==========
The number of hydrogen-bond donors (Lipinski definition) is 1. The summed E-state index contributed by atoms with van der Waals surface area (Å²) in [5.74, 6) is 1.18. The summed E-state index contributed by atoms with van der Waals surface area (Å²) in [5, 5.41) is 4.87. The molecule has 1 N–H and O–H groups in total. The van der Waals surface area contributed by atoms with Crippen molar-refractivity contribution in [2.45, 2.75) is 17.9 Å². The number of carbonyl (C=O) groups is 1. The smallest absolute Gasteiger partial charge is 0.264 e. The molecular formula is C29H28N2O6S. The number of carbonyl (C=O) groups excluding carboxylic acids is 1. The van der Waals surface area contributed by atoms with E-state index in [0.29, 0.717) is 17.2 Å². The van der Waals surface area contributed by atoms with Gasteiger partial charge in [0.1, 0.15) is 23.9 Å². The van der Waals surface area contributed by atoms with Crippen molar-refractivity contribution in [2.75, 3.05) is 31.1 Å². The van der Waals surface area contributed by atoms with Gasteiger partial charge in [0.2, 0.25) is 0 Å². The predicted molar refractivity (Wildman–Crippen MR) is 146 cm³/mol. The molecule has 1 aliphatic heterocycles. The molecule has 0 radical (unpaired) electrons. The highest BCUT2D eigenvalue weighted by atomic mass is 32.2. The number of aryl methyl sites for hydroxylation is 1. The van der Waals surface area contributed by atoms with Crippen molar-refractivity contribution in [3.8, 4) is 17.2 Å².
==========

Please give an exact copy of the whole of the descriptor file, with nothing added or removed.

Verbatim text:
The number of hydrogen-bond donors (Lipinski definition) is 1. The summed E-state index contributed by atoms with van der Waals surface area (Å²) in [5.74, 6) is 1.18. The summed E-state index contributed by atoms with van der Waals surface area (Å²) in [5, 5.41) is 4.87. The molecule has 1 N–H and O–H groups in total. The van der Waals surface area contributed by atoms with Crippen molar-refractivity contribution in [2.45, 2.75) is 17.9 Å². The number of carbonyl (C=O) groups is 1. The smallest absolute Gasteiger partial charge is 0.264 e. The molecular formula is C29H28N2O6S. The number of carbonyl (C=O) groups excluding carboxylic acids is 1. The van der Waals surface area contributed by atoms with E-state index in [0.29, 0.717) is 17.2 Å². The van der Waals surface area contributed by atoms with Gasteiger partial charge in [0.1, 0.15) is 23.9 Å². The van der Waals surface area contributed by atoms with Crippen molar-refractivity contribution in [2.75, 3.05) is 31.1 Å². The van der Waals surface area contributed by atoms with Gasteiger partial charge in [0.2, 0.25) is 0 Å². The predicted molar refractivity (Wildman–Crippen MR) is 146 cm³/mol. The molecule has 1 aliphatic heterocycles. The molecule has 0 radical (unpaired) electrons. The highest BCUT2D eigenvalue weighted by atomic mass is 32.2. The number of aryl methyl sites for hydroxylation is 1. The van der Waals surface area contributed by atoms with Crippen molar-refractivity contribution in [3.8, 4) is 17.2 Å².